By Steve Weinstein
By Bryan Bierman
By Lindsey Rhoades
By Chaz Kangas
By Ben Westhoff and Sarah Purkrabek
By Jena Ardell
By Jesse Sendejas Jr.
By Katherine Turman
The festival began with six concerts at the Kaye Playhouse, a pleasingly petite theater that fosters specialty ideas that can barely make a dent in Carnegie, Avery Fisher, or Symphony Space--unlike the Brazilians and Cubans, who accounted for at least five major events in the halls that used to present Duke Ellington, Miles Davis, and Stan Getz, all now passed. Last year's Kaye series was an imaginative success, mixing mainstream and jazz rep, so they did it again, only without the imagination. The almost exclusive focus on prewar (as in WW II) styles had, inevitably, a valedictory effect, combining memory and desire with the morbid fear that some venerated players might not be around much longer, which is one reason I felt obliged to be there. Still, when a tribute to Fats Waller got underway with Al Grey in a wheelchair and Clark Terry on the arm of an aide, the desire to pay homage was undercut by a dismay at seeing great men working at a fraction of their capacities. And yet whatever was ailing them did not affect their lungs, embouchure, or brains; along with 82-year-old guitarist Al Casey, who recorded with Waller, and 75-year-old pianist Ralph Sutton, who imbibed those records until they were part of his motor memory, they salvaged an inaugural concert that, conceptually, was more requiem than flag-waver.
For the first set, the accent was on Waller the songwriter and singer. That became evident as soon as impresario George Wein sat himself at the piano and warned that he would do the singing. Wein is an amiable Teddy Wilson--inspired pianist who has led some fine all-star ensembles without doing damage, but if he were forced to eat with his left hand he'd soon shrink to the size of Michael Dorf. Waller without a left hand isn't Waller, no matter how many choruses you lay down of ''Honeysuckle Rose'' or how desperately Clark Terry mugs ''Your Feet's Too Big.'' And ''Black and Blue'' is no song for a vocal dilettante, especially following an Al Grey solo that left nothing to add. His tone and pitch steady as you go, Grey used the slide and mute to inflect every note with the befitting mwahhh or grrrr. On ''Crazy 'Bout My Baby,'' Terry, his sound improbably restored and buffed, did a routine he made famous in the '60s, trading phrases and then pitches between flugelhorn and muted trumpet, and it was as funny and handsomely executed as ever. The unassuming Al Casey played sliding chords and swinging fillips with a quietly rocking outlook that made you wonder if he knows it isn't 1939 anymore.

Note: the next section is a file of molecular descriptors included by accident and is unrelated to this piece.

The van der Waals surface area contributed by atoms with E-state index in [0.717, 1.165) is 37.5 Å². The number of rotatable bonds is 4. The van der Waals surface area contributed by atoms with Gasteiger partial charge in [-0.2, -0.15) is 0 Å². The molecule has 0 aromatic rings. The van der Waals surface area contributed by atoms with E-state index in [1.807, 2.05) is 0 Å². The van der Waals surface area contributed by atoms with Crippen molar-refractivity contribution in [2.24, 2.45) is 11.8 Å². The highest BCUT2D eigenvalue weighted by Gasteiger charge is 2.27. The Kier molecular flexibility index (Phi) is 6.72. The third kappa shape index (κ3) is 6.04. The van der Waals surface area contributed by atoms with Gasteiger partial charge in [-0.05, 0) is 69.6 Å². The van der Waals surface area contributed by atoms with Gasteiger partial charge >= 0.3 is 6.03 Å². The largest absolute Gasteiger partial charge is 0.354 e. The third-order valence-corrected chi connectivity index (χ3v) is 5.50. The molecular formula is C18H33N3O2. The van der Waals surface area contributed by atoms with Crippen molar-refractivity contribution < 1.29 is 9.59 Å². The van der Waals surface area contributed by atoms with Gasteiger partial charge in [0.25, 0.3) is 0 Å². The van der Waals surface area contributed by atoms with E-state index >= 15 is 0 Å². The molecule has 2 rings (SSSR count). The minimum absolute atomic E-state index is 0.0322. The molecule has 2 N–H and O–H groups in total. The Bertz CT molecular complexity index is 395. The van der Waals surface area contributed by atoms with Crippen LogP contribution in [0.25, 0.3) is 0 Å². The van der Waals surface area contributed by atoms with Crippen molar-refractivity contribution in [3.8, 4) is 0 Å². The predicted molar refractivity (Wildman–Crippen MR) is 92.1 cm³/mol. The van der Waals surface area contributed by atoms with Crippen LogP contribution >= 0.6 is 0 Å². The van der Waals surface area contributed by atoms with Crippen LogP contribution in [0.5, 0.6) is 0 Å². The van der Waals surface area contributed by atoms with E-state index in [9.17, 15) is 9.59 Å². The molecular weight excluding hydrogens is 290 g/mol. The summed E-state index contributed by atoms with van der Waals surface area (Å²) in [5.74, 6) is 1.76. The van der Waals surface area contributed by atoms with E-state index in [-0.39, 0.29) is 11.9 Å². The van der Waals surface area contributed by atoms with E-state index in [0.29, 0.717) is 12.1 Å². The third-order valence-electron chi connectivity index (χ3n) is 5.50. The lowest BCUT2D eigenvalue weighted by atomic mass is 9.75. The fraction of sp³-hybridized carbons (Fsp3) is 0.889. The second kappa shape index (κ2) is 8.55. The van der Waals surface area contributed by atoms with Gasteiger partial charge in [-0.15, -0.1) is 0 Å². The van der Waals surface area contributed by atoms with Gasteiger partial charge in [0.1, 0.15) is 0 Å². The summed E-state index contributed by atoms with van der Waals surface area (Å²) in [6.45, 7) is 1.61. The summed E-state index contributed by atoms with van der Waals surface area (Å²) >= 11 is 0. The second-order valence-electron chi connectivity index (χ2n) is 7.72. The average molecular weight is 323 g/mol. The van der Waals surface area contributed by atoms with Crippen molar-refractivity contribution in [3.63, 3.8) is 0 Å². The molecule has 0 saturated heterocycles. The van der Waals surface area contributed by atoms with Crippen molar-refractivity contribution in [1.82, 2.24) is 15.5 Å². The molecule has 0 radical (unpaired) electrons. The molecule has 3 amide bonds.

The cast changed for the second half (Kenny Davern, Warren Vache, Howard Alden), but belonged to Ralph Sutton, if not the finest living stride pianist then certainly the most individual. Most of the form's practitioners play with braggadocio, chatting away or puffing on a cigar as though their hands were independent contractors--wind them up and off they go. Sutton's signature is an almost conservatory seriousness as he plots every lateral sweep of the left hand and dancing conceit of the right with meticulous care, his sound luminously solid, his rhythm unshakable. Much of his appeal lies in his infallibility; untouched by modernity, his music is ripe with the faded elegance and flourishes of another world, yet he's a bear for abstracting melody and hallelujah finishes. He played Willie the Lion Smith's ''Echoes of Spring'' with driving lyricism. On Waller's ''Viper's Drag,'' he stressed the contrast between the ominous prowl of the opening and the elated stride that follows, much as he emphasized the contrast between boogie tension and melodic release in Waller's ''Alligator Crawl.''
For the rest of the Kaye series, bright moments were rarer still. Predictability ruled. Herb Ellis deserves his tribute, but did it have to be played--as Barney Kessel's was last year--exclusively by guitarists, with bass and drums for ballast? At least open the gates to some fresh faces, maybe even a couple of mavericks--Ulmer, Ribot, Morris, Malone, Whitfield....Not that it isn't a pleasure to hear Mundell Lowe's moonlit melodies or Ellis's twangy blues. But after a while you feel like you're at temple, expected to don a tallislike guitar strap before entering. The concert that thriftily combined homages to Jimmy McPartland and the team of Mildred Bailey and Red Norvo was too thrifty by half. Warren Vache played the trumpet part in a pro forma set of Chicago-style Dixieland with a few standouts: Marian McPartland's delicate ''Singin' the Blues,'' handsomely harmonized and paced with a chiming finish; trombonist Bobby Pratt making hay on ''Louisiana''; Howard Alden's ''Davenport Blues,'' cleverly arranged for solo guitar with a bass line in the manner of George Van Eps and tricky chords. Alden, who played well all week, resisting the temptation to answer showy technique with showy technique, inadvertently triggered the best line at the Harold Arlen tribute, at the outset of a duet on ''If I Only Had a Brain,'' with Ken Peplowski, who turned to the audience as Alden wrapped himself up in a dense cadenza and said, ''If I only had a brain I'd know what he was playing.'' Carol Sloane was in good voice. People who can play well played well.